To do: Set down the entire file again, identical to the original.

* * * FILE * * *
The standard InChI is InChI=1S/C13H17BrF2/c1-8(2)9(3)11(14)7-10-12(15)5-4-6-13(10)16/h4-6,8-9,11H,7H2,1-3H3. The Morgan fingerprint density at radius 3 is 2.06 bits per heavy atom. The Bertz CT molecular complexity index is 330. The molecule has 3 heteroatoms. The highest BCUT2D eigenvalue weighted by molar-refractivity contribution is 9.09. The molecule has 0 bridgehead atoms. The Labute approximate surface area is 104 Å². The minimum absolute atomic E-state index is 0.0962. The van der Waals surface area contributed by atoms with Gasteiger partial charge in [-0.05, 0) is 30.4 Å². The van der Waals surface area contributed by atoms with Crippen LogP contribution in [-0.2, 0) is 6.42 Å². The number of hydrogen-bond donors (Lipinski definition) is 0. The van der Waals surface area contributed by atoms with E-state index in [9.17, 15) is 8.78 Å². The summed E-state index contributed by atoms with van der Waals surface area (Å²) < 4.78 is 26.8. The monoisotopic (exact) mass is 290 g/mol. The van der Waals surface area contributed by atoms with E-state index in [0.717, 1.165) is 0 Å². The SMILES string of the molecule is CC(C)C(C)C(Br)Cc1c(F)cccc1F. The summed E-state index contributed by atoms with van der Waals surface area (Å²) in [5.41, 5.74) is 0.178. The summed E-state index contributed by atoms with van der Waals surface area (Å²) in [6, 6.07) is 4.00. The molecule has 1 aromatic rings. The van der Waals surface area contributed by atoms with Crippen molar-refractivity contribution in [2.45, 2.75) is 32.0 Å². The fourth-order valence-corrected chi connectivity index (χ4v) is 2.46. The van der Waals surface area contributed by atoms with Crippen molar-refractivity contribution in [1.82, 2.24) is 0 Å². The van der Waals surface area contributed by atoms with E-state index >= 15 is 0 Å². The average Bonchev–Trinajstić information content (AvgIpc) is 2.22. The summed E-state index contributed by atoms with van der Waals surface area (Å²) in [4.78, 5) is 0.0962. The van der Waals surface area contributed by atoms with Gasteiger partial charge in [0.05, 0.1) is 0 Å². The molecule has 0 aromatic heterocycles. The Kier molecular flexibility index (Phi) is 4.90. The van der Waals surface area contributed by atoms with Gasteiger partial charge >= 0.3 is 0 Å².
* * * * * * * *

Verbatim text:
The standard InChI is InChI=1S/C13H17BrF2/c1-8(2)9(3)11(14)7-10-12(15)5-4-6-13(10)16/h4-6,8-9,11H,7H2,1-3H3. The Morgan fingerprint density at radius 3 is 2.06 bits per heavy atom. The Bertz CT molecular complexity index is 330. The molecule has 3 heteroatoms. The highest BCUT2D eigenvalue weighted by molar-refractivity contribution is 9.09. The molecule has 0 bridgehead atoms. The Labute approximate surface area is 104 Å². The minimum absolute atomic E-state index is 0.0962. The van der Waals surface area contributed by atoms with Gasteiger partial charge in [-0.05, 0) is 30.4 Å². The van der Waals surface area contributed by atoms with Crippen LogP contribution in [-0.2, 0) is 6.42 Å². The number of hydrogen-bond donors (Lipinski definition) is 0. The van der Waals surface area contributed by atoms with E-state index in [9.17, 15) is 8.78 Å². The summed E-state index contributed by atoms with van der Waals surface area (Å²) < 4.78 is 26.8. The monoisotopic (exact) mass is 290 g/mol. The van der Waals surface area contributed by atoms with E-state index in [0.717, 1.165) is 0 Å². The SMILES string of the molecule is CC(C)C(C)C(Br)Cc1c(F)cccc1F. The summed E-state index contributed by atoms with van der Waals surface area (Å²) in [5.41, 5.74) is 0.178. The summed E-state index contributed by atoms with van der Waals surface area (Å²) in [6, 6.07) is 4.00. The molecule has 1 aromatic rings. The van der Waals surface area contributed by atoms with Crippen molar-refractivity contribution in [2.45, 2.75) is 32.0 Å². The fourth-order valence-corrected chi connectivity index (χ4v) is 2.46. The van der Waals surface area contributed by atoms with Crippen molar-refractivity contribution in [1.82, 2.24) is 0 Å². The van der Waals surface area contributed by atoms with E-state index >= 15 is 0 Å². The average Bonchev–Trinajstić information content (AvgIpc) is 2.22. The summed E-state index contributed by atoms with van der Waals surface area (Å²) in [4.78, 5) is 0.0962. The van der Waals surface area contributed by atoms with Gasteiger partial charge in [0.05, 0.1) is 0 Å². The molecule has 0 aromatic heterocycles. The Kier molecular flexibility index (Phi) is 4.90. The van der Waals surface area contributed by atoms with Gasteiger partial charge >= 0.3 is 0 Å².